Researchers at the Great Lakes Research Center (GLRC), with support from Michigan Tech faculty and students, have been developing an autonomous surface vessel. The platform being used for development is a Yamaha FX Cruiser SVHO, a personal watercraft (PWC). A custom developed embedded controller housed under the hood acts as the communication hub and control center for all jetski functions. An autopilot system developed by UAV Navigation works alongside the controller to provide guidance for navigation and ship-to-shore communication. The integrated system makes the vehicle capable of unmanned, autonomous operation; while maintaining the PWC’s ability to be driven manually by a human operator.
Controlling the PWC’s primary functions, such as starting and shutting off the engine, throttle, directional shifting (forward, neutral, reverse), is accomplished with the embedded controller directly linked into the PWC’s internal communication system. Vehicle steering is controlled by an industrial linear actuator attached to an auxiliary steering cable that is connected to the jet nozzle. In addition to communicating with the internal system of the PWC, the embedded controller also acts as the interface to the UAV Navigation autopilot system. The embedded controller interprets outputs from the autopilot system and initiates the corresponding desired behavior from the watercraft.
The initial integration of the UAV Navigation autopilot system was completed in summer of 2021; once integrated the performance of the system was first verified in a lab setting. Lab tests included demonstrating that the engine can be started and stopped, the throttle manipulated, and the steering actuated via commands sent from the remotely located control hub. Prior to any field deployments, GLRC researchers were trained by UAV Navigation on their software and autopilot system to ensure safe and efficient operation of the vessel. Summer 2022 saw the first field deployment of the PWC in the MARS testbed, at which time performance of the system was tested in a real world setting.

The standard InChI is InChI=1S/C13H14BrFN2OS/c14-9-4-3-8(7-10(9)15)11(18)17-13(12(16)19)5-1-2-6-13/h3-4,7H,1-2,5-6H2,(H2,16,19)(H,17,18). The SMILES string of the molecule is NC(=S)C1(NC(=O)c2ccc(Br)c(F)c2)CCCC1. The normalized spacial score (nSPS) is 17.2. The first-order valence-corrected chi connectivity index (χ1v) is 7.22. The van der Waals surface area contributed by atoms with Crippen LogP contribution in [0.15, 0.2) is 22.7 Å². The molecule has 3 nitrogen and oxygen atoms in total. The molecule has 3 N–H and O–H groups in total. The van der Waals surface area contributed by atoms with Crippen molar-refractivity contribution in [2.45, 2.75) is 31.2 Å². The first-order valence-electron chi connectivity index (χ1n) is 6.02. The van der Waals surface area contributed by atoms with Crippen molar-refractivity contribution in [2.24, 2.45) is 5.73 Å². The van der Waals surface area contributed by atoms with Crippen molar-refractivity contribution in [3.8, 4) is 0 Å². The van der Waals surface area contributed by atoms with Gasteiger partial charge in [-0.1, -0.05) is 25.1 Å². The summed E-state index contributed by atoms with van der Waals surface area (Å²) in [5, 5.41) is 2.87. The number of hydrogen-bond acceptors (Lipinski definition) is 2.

After gaining confidence in the system through field deployments, in July of 2022 the GLRC brought the PWC to the USCG sponsored oil spill response demonstration in Rogers City, MI. During the event the platform was used to showcase how an unmanned system could be used to efficiently contain an oil spill, while removing human operators from a potentially dangerous environment. In September of 2022, the GLRC hosted the first ever Smart Ships Coalition (SSC) workshop, the workshop included a dockside demonstration of the PWC to showcase marine autonomy and inspire discussion in the various working groups of the workshop. The final platform showcase in 2022 was a demonstration at the LakeBed 2030 conference in Traverse City, MI to highlight how autonomous systems can help streamline our mapping efforts and act as a force multiplier in a resource limited environment.
An antenna mast and instrument rack were designed and installed on the vehicle to provide permanent mounting locations for autopilot system components and high definition cameras to provide real time remote vision capabilities. In addition to providing mounting for the current system components, additional mounting options are available for adding new capabilities to support scientific applications, educational outreach, and marine autonomy research within the MARS testbed. A multibeam sonar system will be added to the PWC in the future, contingent upon funding, to enable capabilities such as high resolution bathymetric surveying, habitat mapping, and fish population assessment.
The GLRC will continue to pursue relevant funding opportunities to help build out the capabilities of the autonomous watercraft asset with plans to add intelligent features such as collision avoidance and path planning based on machine learning and artificial intelligence. The vehicle will be made available for collaborative use by students, instructors, research faculty and staff, and external partners.